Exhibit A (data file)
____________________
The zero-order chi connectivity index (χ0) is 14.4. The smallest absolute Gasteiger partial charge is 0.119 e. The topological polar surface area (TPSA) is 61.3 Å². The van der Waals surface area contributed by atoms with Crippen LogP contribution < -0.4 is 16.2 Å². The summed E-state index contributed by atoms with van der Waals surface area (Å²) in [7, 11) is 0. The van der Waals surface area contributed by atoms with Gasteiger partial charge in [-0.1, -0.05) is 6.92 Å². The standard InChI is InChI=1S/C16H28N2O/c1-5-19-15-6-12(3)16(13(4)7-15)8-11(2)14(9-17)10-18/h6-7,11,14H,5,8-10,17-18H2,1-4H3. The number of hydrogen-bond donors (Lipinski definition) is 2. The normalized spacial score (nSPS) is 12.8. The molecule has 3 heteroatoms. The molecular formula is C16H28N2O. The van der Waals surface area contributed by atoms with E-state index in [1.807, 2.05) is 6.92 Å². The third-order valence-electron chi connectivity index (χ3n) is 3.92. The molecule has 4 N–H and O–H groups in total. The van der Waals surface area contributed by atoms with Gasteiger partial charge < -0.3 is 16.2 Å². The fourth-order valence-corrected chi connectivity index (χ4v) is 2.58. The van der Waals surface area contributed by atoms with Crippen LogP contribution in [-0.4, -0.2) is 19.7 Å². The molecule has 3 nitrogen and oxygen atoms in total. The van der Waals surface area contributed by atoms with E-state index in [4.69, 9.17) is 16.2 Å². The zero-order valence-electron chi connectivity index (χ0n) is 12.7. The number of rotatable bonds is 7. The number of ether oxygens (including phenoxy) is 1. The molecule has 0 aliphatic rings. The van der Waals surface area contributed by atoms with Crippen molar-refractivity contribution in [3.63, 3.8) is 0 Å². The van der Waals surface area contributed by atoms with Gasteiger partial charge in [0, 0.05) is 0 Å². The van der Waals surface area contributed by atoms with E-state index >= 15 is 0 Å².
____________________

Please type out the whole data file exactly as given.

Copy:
The zero-order chi connectivity index (χ0) is 14.4. The smallest absolute Gasteiger partial charge is 0.119 e. The topological polar surface area (TPSA) is 61.3 Å². The van der Waals surface area contributed by atoms with Crippen LogP contribution < -0.4 is 16.2 Å². The summed E-state index contributed by atoms with van der Waals surface area (Å²) in [7, 11) is 0. The van der Waals surface area contributed by atoms with Gasteiger partial charge in [-0.1, -0.05) is 6.92 Å². The standard InChI is InChI=1S/C16H28N2O/c1-5-19-15-6-12(3)16(13(4)7-15)8-11(2)14(9-17)10-18/h6-7,11,14H,5,8-10,17-18H2,1-4H3. The number of hydrogen-bond donors (Lipinski definition) is 2. The normalized spacial score (nSPS) is 12.8. The molecule has 3 heteroatoms. The molecular formula is C16H28N2O. The van der Waals surface area contributed by atoms with E-state index in [1.807, 2.05) is 6.92 Å². The third-order valence-electron chi connectivity index (χ3n) is 3.92. The molecule has 4 N–H and O–H groups in total. The van der Waals surface area contributed by atoms with Gasteiger partial charge < -0.3 is 16.2 Å². The fourth-order valence-corrected chi connectivity index (χ4v) is 2.58. The van der Waals surface area contributed by atoms with Crippen LogP contribution in [-0.4, -0.2) is 19.7 Å². The molecule has 3 nitrogen and oxygen atoms in total. The van der Waals surface area contributed by atoms with E-state index in [4.69, 9.17) is 16.2 Å². The zero-order valence-electron chi connectivity index (χ0n) is 12.7. The number of rotatable bonds is 7. The number of ether oxygens (including phenoxy) is 1. The molecule has 0 aliphatic rings. The van der Waals surface area contributed by atoms with Crippen molar-refractivity contribution in [3.63, 3.8) is 0 Å². The van der Waals surface area contributed by atoms with Gasteiger partial charge in [0, 0.05) is 0 Å². The van der Waals surface area contributed by atoms with E-state index >= 15 is 0 Å².